Not, that is, unless they wanted to be branded as frigid or hopelessly uncool.

As Faithfull put it: ‘I had to pretend that everything was so wonderful, wild and sexual. But it really wasn’t.’

But she had another disadvantage, too: her beauty.

Great beauty, it is generally assumed, is a great blessing. In reality, it is almost always a terrible burden.

If a woman has beauty, especially at a very young age, it can come to define her.

However clever, kind and talented she may otherwise be, the fact that men desire her and women envy her will always throw a spanner in the works. Faithfull was truly stunning.

And in an era of free love, she would have attracted an almost intolerable level of male attention, some of it welcome, much of it not.

No surprise that the poor girl hated sex: she must have come to associate it with a sort of abuse.

Little wonder then that she threw her beauty away, ruining her looks through drug abuse and only finding peace in her 50s.

That she has come through it all is testament to the one thing that endures long after looks have faded: character.








Read more: SARAH VINE: Yes, I'm the meanest mother in the world | Mail Online
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So is having education, but not having enough street smarts by trusting people online.


Bwhahahahahahaha!
 

Jade

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Mar 5, 2010
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It has become fashionable among women to blame everything on men for their misfortunes, be it beauty, sex or lack of it, infidelity, marriage, salaries or even corporate positions. When will women learn to take their own responsibilities. You ask for equal rights and at the same time demand to be treated like a ladies. Makeup your mind Women!
 

friendly_troll96

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May 29, 2010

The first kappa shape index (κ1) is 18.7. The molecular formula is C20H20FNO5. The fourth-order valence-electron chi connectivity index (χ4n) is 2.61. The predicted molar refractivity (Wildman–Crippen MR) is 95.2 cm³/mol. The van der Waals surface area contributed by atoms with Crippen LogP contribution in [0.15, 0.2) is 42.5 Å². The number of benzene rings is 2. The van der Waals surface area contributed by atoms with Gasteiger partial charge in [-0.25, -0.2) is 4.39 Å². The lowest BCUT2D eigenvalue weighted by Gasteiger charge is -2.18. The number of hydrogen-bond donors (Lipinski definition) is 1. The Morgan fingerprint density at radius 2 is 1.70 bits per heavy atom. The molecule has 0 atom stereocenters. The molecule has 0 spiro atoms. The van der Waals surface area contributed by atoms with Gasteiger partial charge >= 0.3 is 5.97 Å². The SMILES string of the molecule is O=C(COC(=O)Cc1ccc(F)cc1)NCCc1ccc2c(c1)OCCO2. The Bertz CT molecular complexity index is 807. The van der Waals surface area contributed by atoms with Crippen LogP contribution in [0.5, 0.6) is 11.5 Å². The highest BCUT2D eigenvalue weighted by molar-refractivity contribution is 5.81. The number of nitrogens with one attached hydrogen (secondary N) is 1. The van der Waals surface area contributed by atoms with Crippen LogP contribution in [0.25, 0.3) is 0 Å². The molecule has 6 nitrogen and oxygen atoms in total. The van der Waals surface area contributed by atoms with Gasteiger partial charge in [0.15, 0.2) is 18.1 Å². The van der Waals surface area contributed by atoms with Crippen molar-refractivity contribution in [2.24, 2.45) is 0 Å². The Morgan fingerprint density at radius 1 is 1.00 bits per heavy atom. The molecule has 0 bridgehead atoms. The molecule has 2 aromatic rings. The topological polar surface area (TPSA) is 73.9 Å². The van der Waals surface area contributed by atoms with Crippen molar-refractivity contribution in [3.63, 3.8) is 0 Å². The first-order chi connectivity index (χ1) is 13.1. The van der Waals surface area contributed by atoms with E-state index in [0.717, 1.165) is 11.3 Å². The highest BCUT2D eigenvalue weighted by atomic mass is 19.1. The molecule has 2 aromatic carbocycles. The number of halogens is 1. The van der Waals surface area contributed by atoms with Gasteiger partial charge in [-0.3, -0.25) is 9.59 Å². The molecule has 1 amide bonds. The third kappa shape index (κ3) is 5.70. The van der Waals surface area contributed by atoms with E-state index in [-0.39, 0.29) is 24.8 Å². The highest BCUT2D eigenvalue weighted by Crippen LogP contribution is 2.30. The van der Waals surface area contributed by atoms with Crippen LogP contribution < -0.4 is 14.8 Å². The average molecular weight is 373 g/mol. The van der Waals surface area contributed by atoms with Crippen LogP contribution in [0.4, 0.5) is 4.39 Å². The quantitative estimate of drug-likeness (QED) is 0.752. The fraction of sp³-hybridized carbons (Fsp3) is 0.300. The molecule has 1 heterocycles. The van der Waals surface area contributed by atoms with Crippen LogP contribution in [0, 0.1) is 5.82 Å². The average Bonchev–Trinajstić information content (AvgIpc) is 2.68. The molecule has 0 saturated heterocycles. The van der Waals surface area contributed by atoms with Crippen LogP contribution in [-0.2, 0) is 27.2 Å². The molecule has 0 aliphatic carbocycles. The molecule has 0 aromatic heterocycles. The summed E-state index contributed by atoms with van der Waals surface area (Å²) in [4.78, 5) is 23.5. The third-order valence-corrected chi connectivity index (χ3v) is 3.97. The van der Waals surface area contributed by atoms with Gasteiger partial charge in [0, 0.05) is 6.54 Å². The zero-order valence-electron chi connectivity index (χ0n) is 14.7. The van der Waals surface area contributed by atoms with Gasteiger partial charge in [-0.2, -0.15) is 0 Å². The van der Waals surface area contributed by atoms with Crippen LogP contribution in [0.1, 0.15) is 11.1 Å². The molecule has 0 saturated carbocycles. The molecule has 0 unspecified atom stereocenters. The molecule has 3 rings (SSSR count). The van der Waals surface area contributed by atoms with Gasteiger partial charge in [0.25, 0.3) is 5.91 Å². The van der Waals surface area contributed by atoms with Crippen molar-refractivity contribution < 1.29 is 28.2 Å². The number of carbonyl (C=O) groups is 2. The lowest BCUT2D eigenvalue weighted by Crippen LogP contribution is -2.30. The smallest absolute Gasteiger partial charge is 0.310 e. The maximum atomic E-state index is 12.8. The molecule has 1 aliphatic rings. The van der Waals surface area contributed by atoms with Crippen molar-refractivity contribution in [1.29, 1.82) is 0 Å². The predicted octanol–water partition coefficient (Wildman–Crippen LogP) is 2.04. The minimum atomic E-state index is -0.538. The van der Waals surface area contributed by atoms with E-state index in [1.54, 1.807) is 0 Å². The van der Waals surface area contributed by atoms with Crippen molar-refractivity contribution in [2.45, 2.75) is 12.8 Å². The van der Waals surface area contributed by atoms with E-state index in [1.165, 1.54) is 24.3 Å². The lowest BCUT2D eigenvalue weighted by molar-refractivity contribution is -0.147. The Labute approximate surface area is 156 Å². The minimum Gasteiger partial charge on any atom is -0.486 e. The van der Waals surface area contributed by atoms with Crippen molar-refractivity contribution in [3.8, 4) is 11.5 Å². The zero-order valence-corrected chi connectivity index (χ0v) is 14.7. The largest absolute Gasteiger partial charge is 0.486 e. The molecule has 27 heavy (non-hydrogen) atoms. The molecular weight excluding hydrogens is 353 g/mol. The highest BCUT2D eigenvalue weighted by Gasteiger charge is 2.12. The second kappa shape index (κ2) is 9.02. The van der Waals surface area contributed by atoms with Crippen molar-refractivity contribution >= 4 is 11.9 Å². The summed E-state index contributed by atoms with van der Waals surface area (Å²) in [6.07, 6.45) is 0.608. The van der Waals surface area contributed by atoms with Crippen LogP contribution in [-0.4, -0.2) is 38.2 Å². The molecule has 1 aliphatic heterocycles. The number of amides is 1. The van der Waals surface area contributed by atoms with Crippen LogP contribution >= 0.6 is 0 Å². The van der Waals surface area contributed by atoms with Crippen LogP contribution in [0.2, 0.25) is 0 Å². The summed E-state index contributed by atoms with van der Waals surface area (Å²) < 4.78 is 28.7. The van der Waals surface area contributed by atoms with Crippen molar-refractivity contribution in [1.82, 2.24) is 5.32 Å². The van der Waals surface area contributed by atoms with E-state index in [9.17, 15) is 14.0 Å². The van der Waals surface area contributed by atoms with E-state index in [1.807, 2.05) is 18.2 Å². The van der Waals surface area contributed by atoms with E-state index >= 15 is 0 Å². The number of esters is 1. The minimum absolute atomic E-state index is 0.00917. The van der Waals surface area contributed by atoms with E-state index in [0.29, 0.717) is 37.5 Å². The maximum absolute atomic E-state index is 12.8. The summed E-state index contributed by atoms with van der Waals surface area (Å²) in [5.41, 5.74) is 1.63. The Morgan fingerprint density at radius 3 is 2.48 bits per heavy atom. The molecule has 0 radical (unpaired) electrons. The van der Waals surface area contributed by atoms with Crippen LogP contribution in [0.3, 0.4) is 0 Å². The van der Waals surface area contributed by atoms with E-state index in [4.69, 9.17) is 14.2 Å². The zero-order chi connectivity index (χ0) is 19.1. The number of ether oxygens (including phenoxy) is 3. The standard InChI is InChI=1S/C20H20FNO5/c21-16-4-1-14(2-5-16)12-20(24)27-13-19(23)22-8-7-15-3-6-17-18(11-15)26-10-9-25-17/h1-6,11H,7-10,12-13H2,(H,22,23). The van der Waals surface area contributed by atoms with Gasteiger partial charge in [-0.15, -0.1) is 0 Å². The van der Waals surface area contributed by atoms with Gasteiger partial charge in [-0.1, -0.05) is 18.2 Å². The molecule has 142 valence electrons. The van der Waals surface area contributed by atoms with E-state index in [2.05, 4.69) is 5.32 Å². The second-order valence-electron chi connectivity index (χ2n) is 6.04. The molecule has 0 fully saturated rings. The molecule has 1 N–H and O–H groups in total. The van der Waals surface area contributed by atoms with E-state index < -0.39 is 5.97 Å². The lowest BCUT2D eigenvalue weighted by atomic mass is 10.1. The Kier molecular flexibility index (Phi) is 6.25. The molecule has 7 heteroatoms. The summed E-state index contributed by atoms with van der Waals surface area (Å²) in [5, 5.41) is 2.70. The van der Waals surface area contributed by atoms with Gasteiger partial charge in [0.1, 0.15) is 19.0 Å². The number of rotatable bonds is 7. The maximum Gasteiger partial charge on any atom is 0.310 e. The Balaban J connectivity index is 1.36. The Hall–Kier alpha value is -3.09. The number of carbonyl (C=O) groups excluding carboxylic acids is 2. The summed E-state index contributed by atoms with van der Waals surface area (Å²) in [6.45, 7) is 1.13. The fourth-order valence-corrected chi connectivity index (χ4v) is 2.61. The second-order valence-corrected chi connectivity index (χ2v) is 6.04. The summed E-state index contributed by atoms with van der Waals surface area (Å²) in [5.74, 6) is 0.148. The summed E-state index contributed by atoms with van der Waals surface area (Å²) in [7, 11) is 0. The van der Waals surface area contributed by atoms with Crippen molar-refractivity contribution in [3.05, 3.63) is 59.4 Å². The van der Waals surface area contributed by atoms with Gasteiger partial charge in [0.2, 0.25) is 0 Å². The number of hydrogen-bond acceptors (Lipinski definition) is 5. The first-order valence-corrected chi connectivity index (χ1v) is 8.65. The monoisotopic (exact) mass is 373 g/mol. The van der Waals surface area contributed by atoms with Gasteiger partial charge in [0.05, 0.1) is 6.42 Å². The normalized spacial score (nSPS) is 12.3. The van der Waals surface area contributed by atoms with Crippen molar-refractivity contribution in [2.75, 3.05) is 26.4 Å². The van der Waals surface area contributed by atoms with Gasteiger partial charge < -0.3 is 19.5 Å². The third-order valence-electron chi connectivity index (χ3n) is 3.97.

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If given the choice between beauty and brains, girls would choose beauty any day of the week. Smart girls are usually buttt ugly.

P.S. Female PDF members are very pretty. :D
 

livingdead

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Oct 25, 2011
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If given the choice between beauty and brains, girls would choose beauty any day of the week. Smart girls are usually buttt ugly.

P.S. Female PDF members are very pretty. :D
:rofl: :rofl:

too much attention can be a very bad thing!
It differs from person to person, some like attention some dont like.. too much attention is bad of course. Most girls love male attention and are jealous of those who get more than them.
 

Skallagrim

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Feb 21, 2012
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The way she is wearing the make-up in her second pic it seems she always has wanted to cash on her beauty and she didn't learn anything.

burqa gives you too much peace and too little sunlight... :angel:
ontopic: where is the 'great' beauty.. lolz
It's not really about covering as much as it is about changing one's outlook on life.